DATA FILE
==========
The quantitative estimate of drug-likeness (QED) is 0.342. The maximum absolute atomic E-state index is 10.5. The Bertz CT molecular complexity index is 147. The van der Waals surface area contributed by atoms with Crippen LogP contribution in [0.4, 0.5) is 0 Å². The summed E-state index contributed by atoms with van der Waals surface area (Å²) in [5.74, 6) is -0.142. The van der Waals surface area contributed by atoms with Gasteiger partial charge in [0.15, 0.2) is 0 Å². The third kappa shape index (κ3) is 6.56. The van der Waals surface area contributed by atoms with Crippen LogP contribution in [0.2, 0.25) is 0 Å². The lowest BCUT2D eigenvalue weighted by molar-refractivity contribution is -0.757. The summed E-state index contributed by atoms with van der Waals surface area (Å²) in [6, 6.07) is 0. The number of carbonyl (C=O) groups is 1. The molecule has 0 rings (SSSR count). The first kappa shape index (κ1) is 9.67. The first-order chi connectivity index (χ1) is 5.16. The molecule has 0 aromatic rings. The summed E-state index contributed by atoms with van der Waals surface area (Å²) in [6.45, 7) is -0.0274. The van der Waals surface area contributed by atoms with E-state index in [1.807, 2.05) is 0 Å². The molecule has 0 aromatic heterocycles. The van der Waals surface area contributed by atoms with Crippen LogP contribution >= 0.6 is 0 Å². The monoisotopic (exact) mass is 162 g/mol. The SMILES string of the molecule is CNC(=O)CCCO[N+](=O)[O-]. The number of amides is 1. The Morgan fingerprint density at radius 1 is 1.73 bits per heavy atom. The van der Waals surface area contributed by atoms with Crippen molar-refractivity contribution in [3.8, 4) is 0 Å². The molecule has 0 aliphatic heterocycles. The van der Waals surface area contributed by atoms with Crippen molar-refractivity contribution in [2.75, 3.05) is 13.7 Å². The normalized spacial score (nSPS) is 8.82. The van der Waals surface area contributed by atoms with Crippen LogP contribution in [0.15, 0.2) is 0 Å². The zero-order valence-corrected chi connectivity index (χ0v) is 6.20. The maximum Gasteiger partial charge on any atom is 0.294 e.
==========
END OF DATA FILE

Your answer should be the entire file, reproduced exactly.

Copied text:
The quantitative estimate of drug-likeness (QED) is 0.342. The maximum absolute atomic E-state index is 10.5. The Bertz CT molecular complexity index is 147. The van der Waals surface area contributed by atoms with Crippen LogP contribution in [0.4, 0.5) is 0 Å². The summed E-state index contributed by atoms with van der Waals surface area (Å²) in [5.74, 6) is -0.142. The van der Waals surface area contributed by atoms with Gasteiger partial charge in [0.15, 0.2) is 0 Å². The third kappa shape index (κ3) is 6.56. The van der Waals surface area contributed by atoms with Crippen LogP contribution in [0.2, 0.25) is 0 Å². The lowest BCUT2D eigenvalue weighted by molar-refractivity contribution is -0.757. The summed E-state index contributed by atoms with van der Waals surface area (Å²) in [6, 6.07) is 0. The number of carbonyl (C=O) groups is 1. The molecule has 0 rings (SSSR count). The first kappa shape index (κ1) is 9.67. The first-order chi connectivity index (χ1) is 5.16. The molecule has 0 aromatic rings. The summed E-state index contributed by atoms with van der Waals surface area (Å²) in [6.45, 7) is -0.0274. The van der Waals surface area contributed by atoms with E-state index in [1.807, 2.05) is 0 Å². The molecule has 0 aromatic heterocycles. The van der Waals surface area contributed by atoms with Crippen LogP contribution >= 0.6 is 0 Å². The monoisotopic (exact) mass is 162 g/mol. The SMILES string of the molecule is CNC(=O)CCCO[N+](=O)[O-]. The number of amides is 1. The Morgan fingerprint density at radius 1 is 1.73 bits per heavy atom. The van der Waals surface area contributed by atoms with Crippen molar-refractivity contribution in [3.8, 4) is 0 Å². The molecule has 0 aliphatic heterocycles. The van der Waals surface area contributed by atoms with Crippen molar-refractivity contribution in [2.75, 3.05) is 13.7 Å². The normalized spacial score (nSPS) is 8.82. The van der Waals surface area contributed by atoms with Crippen LogP contribution in [0.15, 0.2) is 0 Å². The zero-order valence-corrected chi connectivity index (χ0v) is 6.20. The maximum Gasteiger partial charge on any atom is 0.294 e.